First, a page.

I have a distinct memory of being about ten, sitting in a bedroom alone in the dark watching The Wizard of Oz. I was both transfixed and terrified. I wanted to be Dorothy and, like most people for almost 100 years, I was haunted by the cackle of the Wicked Witch of the West.

“I’ll get you, my pretty! And your little dog, too.”

Shudder. That iconic line had me hiding under a blanket on the lower bunk, peeking out through a little crack when I felt brave enough.

Margaret Hamilton nailed it: her laugh, her hooknose, that green skin. There was something so powerful and terrifying about the way she arrived in that big billowing cloud of bright orange smoke. Despite the fact that she was dealing with the trauma of her sister being crushed by a house, as far as I could tell, she was just evil.

Let’s juxtapose that with her arch nemesis, the beautiful and fairy-like Glinda. I certainly preferred her silvery pink dress and soft, strawberry blonde hair. It was the 1930s, so the writers likely weren’t too worried about creating a female characters with depth and layers. Two options: good or bad. That media influence starts young.

My fear of witches and magic in general started infiltrating my childhood. Around Halloween, I would have severe anxiety about going to the grocery store, because there was a row of witches as decoration in the dairy aisle. They wore all black, had angular faces, and held brooms. I would scream and cry and beg my mom not to make me go down that aisle. I remember her laughing and telling me there was nothing to be afraid of. I didn’t buy it.

In grade four I faced my fear by going to school dressed up as a (bad) witch. My mom did some beautiful green makeup, and I looked legit. I got to school and felt so ashamed to have green skin, that I went to the bathroom and let all that magical face paint go down the drain. I remember thinking the boys wouldn’t like me like this. I wanted to be beautiful and desirable, not the ugly witch.  

It’s pretty clear that the portrayal of witches in films and stories can have lasting effects on kids.  Movies for children paint women so black and white. The beautiful girl is the good one. The scary/ugly/angular/sexy one is the bad one. The bad one has powers, and uses magic for evil. This archetype needs to be challenged and squashed so that young girls can embrace that inner witch power early on, and not live scared to be something different than the “princess.” This narrative lives in us; it sits in our cells our entire lives, and whether or not we realize it, contributes to this idea that we have to be a certain way.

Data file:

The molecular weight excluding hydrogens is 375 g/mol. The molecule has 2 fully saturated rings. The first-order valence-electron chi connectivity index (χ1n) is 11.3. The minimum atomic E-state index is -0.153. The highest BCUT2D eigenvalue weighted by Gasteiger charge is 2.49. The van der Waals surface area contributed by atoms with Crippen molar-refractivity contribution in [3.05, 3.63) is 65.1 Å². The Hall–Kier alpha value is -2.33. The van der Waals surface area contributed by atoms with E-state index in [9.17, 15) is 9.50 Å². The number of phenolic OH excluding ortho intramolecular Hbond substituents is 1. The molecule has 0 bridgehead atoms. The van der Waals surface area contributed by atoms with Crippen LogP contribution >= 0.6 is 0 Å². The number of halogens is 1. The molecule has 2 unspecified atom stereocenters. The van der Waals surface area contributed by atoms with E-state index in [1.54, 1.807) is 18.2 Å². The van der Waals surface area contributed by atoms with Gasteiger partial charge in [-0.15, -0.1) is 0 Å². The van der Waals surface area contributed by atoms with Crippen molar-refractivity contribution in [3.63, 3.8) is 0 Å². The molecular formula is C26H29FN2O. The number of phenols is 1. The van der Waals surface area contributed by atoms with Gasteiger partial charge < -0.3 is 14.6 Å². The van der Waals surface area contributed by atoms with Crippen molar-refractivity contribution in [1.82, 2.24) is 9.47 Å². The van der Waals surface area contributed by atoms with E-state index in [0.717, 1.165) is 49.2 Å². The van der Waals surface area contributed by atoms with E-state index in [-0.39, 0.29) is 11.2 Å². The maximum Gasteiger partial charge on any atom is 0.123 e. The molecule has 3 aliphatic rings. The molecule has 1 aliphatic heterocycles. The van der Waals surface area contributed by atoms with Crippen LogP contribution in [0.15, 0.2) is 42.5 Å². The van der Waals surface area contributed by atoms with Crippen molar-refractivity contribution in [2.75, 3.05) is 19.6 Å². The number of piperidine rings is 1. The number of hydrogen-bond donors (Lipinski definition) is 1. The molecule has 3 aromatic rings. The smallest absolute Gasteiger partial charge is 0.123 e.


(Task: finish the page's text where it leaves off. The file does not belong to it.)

As a child, I was scared to be different, alone, disliked, or bad.

As an adult, I’m scared to be too powerful, strange, alone, disliked, or perceived as bad.

Of course, as one half of Bitches Be Witches, I certainly embrace witch culture and encourage all people to get more in tune with the powers they naturally possess. From interviewing women for the website and spending a lot of time with my partner, Jess, I’ve learned so much about what it really means to be a witch. I believe that it is openness, a confidence to be true to one’s desires, and honing in on that natural power that pulses through us without judgment. It’s being a trailblazer, not living by society’s limiting rules and beliefs, and challenging that old-school archetype.

The witches I know are incredibly skilled, loving practitioners who use their knowledge and connection to energy to guide others to reach their true essence, too. They use herbs and natural products to help cure ailments. They help guide me if I’m feeling lost or scared. They come in every shape and size.

As I stand here at the very brink of my own journey, every day I face resistance towards going further. I often look at my witch friends with envy and bewilderment. I truly want to go deeper, but there’s always something telling me that I’m not powerful enough, or even worse: I’m too powerful for my own good.

I’ll conclude by saying, at age 20, I saw Wicked: The Musical. The story of Elphaba (The Wicked Witch of the West) gave this famous witch a chance to show audiences around the world her side of the story. I wept in the Mezzanine for her: being misunderstood, being a trailblazer, being treated differently because the colour of her skin. This representation of a so-called evil character changed me. There are a hundred sides to every story.

Every woman is magical. We are all witches.

Emily Dickinson
Emily Dickinson is an actor and a writer living in Toronto, ON. She’s the co-founder of bitchesbewitches.com, an online resource site for feminism, resource, and witchcraft.

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